HURST v. HURST
3 U.S. 512 (1799)

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U.S. Supreme Court

HURST v. HURST, 3 U.S. 512 (1799)

3 U.S. 512 (Dall.)

Hurst
v.
Hurst

Circuit Court, Pennsylvania District

April Term, 1799

This cause being marked for trial, Ingersoll moved for a continuance, on the ground, that a Bill in equity had been filed by his client, the Defendant, in the Circuit Court, for the New York district, calling for a discovery and account, in relation to the matters in controversy in the present suit; but that the Plaintiff here had refused to file an answer to the bill, in consequence of which, an attachment had issued against him. After some remarks by Rawle, in opposition to the continuance,

Iredell, Justice.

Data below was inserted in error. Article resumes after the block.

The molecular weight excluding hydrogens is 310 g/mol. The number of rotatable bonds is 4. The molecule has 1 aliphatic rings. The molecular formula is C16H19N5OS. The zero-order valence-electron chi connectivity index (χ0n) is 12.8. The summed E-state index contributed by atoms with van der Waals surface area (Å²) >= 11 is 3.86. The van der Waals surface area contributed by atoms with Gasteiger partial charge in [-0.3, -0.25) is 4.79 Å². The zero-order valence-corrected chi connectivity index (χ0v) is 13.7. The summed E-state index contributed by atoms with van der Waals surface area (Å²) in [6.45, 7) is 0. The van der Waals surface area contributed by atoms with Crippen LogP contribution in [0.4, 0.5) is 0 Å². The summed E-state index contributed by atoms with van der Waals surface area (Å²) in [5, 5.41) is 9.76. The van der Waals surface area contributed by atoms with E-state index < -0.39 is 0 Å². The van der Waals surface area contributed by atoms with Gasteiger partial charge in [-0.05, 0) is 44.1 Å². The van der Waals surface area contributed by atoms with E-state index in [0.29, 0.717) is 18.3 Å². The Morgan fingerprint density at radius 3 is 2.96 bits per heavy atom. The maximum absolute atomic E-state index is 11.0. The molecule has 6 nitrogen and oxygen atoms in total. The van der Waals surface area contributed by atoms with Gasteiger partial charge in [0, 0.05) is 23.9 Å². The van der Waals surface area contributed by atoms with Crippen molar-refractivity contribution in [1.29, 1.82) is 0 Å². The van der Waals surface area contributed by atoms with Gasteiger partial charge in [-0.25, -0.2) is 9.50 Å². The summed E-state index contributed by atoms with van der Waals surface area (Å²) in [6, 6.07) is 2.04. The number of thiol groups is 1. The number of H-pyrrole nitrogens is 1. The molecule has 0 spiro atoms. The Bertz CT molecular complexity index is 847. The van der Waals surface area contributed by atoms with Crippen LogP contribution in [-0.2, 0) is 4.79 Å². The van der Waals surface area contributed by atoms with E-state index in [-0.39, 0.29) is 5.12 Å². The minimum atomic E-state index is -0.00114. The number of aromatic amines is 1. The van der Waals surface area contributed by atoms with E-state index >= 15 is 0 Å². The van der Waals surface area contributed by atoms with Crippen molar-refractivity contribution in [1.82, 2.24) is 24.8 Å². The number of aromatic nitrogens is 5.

Though on general grounds, I should be very reluctant to agree to the continuance of a cause of this description, which, in a variety of shapes, has been long depending, I think the particular circumstances that have been stated, call for the interposition of the Court. The disclosure of certain facts, that depend on the knowledge of the Plaintiff, it deemed essential to a fair decision: if the disclosure will not injure him, he can have no reason for refusing to make it; while his refusal to answer the bill in equity filed in New York, at the same time that he presses for a trial of the common law suit here, raises a strong presumption against him. Under this impression therefore, the continuance is now allowed; and we shall be disposed to hear favorably every future application to postpone a trial, until the Plaintiff has filed a satisfactory answer to the bill in equity.

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